Security Marketing and Sales 2: Baggage

Dylan N Evans
3 min readMar 1, 2022


Last week, I explained how customer dissatisfaction can hinder progress in an overall approach to a successful security program. Today, we’ll talk through deeper organizational barriers in that strategy and what you can do.

Cultural barriers to change

If your organization prefers capitalizing spend, you may be vulnerable to stagnating capabilities.

Continual improvement (or its close relatives Agile and devops) usually starts with a consistent effort or spend and delivers a steady stream of improvements within that commitment.

Capitalizing spend is the opposite: leaders jockey for transformational jumps with one-time, upfront costs, then amortize that spend over the next 5–7 years.

One of the dangers of favoring capital spend is a high barrier to continual improvements: once you get approval to build your system, you may go 10 years before getting significant budget again to make changes. As the organization evolves, the processes and capabilities as originally built may become cumbersome or even more trouble than they’re worth. In extreme cases, this culture can even yield deferred maintenance, which in the IT world produces substantial security risk.

In any organization, it requires extra effort to stay on top of the performance of your managed capabilities. It’s easier to make something good than to keep it good. A culture of continuous improvement is the only consistent way I know to prevent stagnation and backsliding.

Technical barriers to change

Higher cost or risk to change a system exponentially discourages improvements. This is a huge hidden cost of static, heavy designs; avoiding it is a driving pillar of devops.

Consider: if it takes 5 minutes to adjust the wording on a landing page and you have high confidence that your change will not break anything else, you won’t think twice. You don’t need change tickets, you don’t need outage windows, you don’t need reversion plans or hypercare or communication or even testing. You just do it.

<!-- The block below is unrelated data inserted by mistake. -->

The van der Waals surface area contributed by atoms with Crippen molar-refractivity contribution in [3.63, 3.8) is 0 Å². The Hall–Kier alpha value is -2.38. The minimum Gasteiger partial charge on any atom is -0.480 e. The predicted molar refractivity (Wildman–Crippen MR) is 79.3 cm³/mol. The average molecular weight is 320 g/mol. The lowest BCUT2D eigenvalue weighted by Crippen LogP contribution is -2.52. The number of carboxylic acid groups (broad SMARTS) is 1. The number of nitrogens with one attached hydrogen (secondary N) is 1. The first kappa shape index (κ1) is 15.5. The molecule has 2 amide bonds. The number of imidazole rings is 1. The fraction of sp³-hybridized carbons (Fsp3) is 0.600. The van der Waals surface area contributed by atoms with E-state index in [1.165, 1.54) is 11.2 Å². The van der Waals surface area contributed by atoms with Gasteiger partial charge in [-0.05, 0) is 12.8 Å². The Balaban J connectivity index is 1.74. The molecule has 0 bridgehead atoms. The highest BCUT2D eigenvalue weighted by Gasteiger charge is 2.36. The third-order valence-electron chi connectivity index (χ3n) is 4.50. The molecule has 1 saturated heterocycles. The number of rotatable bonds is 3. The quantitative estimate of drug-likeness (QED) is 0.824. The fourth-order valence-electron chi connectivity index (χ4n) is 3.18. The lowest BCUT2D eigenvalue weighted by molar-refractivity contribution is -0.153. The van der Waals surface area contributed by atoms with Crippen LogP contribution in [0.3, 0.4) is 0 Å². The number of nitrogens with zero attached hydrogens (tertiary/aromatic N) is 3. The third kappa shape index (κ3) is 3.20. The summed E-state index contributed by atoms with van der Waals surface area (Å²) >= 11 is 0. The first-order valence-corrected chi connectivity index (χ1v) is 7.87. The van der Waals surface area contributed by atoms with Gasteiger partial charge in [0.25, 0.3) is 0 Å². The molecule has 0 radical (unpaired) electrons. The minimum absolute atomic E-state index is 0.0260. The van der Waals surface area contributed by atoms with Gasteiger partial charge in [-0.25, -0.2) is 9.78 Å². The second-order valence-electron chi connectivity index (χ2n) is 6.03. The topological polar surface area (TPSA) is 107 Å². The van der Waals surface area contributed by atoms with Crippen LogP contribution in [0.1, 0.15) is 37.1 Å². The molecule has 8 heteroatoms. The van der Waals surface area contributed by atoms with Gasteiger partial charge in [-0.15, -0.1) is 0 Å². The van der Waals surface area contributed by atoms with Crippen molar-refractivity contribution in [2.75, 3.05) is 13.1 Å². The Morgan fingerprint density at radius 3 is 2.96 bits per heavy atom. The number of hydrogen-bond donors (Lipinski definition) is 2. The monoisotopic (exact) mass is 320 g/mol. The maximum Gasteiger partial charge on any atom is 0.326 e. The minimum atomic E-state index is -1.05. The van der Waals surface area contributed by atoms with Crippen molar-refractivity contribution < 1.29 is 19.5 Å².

Rihanna thinks you should do devops, too.

Think of the further savings if little skill is needed: the person who wants the change can do it themselves. They don’t need to find someone to build it, they don’t need to propose funding for paying that person, they don’t need to submit their proposal to a queue and wait for their ticket, their builder doesn’t need to write functional and technical specs, and nobody needs UAT. You get to skip arguments about where blame should fall if the requester isn’t happy with the deliverables. Everybody avoids the risk that the requester forgot what they wanted by the time it was delivered.

Some rigor may still be wise if the changes are complicated enough, but you do get to skip all the steps that catch gaps between the vision and deliverables. Worst case, if they fail it’s another opportunity for them to appreciate how hard building is and how easy delivery teams make it look.

Low barriers to change encourages creativity and problem-solving at lower organizational levels, letting more people make more improvements faster. When selecting platforms and tools, prioritize those that require little effort to change workflows, dataflows, and UIs.

No-code, Low-code, and RPA platforms promise to deliver on this vision, but the same principles of user experience design apply: if they’re buggy, slow, or hard-to-use, you’re just moving the high barrier to change and you may not get the magical awesomeness you hoped for.

Overall Approach

As you listen carefully to your customers and market your capabilities within the context of their goals, consider the boring ways you may be frustrating them daily. Do their interactions with your teams and platforms damage your credibility? Do people complain about or resist you because of unrelated pain they blame you for? How much goodwill and influence can you gain by reducing that frustration?

Next week, we’ll start to explore some concrete lessons from the world of UI/UX design that can help reduce frustration, pain, and avoidance with your services and platforms, allowing you to change hearts and minds. Woo.

Change hearts and minds forever, just like the Shockmaster!

Originally published at on March 1, 2022.



Dylan N Evans

Talks about root causes, failure, and continuous improvement in business, cybersecurity, and day-to-day life.